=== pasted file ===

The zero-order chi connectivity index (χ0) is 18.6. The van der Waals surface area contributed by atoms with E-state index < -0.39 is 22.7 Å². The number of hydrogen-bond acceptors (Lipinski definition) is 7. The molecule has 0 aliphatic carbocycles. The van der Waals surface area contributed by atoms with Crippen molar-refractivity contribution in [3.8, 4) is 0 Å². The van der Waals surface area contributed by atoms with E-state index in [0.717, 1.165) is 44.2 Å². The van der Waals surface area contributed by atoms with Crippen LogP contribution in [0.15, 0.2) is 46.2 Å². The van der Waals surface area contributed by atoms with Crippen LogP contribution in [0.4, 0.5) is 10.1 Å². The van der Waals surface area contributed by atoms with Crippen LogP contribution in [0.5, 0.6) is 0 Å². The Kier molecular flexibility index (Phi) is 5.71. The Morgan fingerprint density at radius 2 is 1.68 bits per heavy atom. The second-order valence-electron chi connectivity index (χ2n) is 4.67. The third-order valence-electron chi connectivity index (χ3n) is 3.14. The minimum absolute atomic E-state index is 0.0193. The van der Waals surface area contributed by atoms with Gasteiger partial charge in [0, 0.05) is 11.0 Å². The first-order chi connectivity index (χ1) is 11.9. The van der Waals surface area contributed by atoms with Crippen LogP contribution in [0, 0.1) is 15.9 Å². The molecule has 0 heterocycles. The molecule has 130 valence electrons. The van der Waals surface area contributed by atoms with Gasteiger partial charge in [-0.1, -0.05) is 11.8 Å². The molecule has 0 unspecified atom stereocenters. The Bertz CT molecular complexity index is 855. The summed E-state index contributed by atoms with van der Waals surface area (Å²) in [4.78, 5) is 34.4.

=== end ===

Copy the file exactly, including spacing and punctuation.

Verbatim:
The zero-order chi connectivity index (χ0) is 18.6. The van der Waals surface area contributed by atoms with E-state index < -0.39 is 22.7 Å². The number of hydrogen-bond acceptors (Lipinski definition) is 7. The molecule has 0 aliphatic carbocycles. The van der Waals surface area contributed by atoms with Crippen molar-refractivity contribution in [3.8, 4) is 0 Å². The van der Waals surface area contributed by atoms with E-state index in [0.717, 1.165) is 44.2 Å². The van der Waals surface area contributed by atoms with Crippen LogP contribution in [0.15, 0.2) is 46.2 Å². The van der Waals surface area contributed by atoms with Crippen LogP contribution in [0.4, 0.5) is 10.1 Å². The van der Waals surface area contributed by atoms with Crippen LogP contribution in [0.5, 0.6) is 0 Å². The Kier molecular flexibility index (Phi) is 5.71. The Morgan fingerprint density at radius 2 is 1.68 bits per heavy atom. The second-order valence-electron chi connectivity index (χ2n) is 4.67. The third-order valence-electron chi connectivity index (χ3n) is 3.14. The minimum absolute atomic E-state index is 0.0193. The van der Waals surface area contributed by atoms with Gasteiger partial charge in [0, 0.05) is 11.0 Å². The first-order chi connectivity index (χ1) is 11.9. The van der Waals surface area contributed by atoms with Crippen LogP contribution in [0, 0.1) is 15.9 Å². The molecule has 0 heterocycles. The molecule has 130 valence electrons. The van der Waals surface area contributed by atoms with Gasteiger partial charge in [-0.1, -0.05) is 11.8 Å². The molecule has 0 unspecified atom stereocenters. The Bertz CT molecular complexity index is 855. The summed E-state index contributed by atoms with van der Waals surface area (Å²) in [4.78, 5) is 34.4.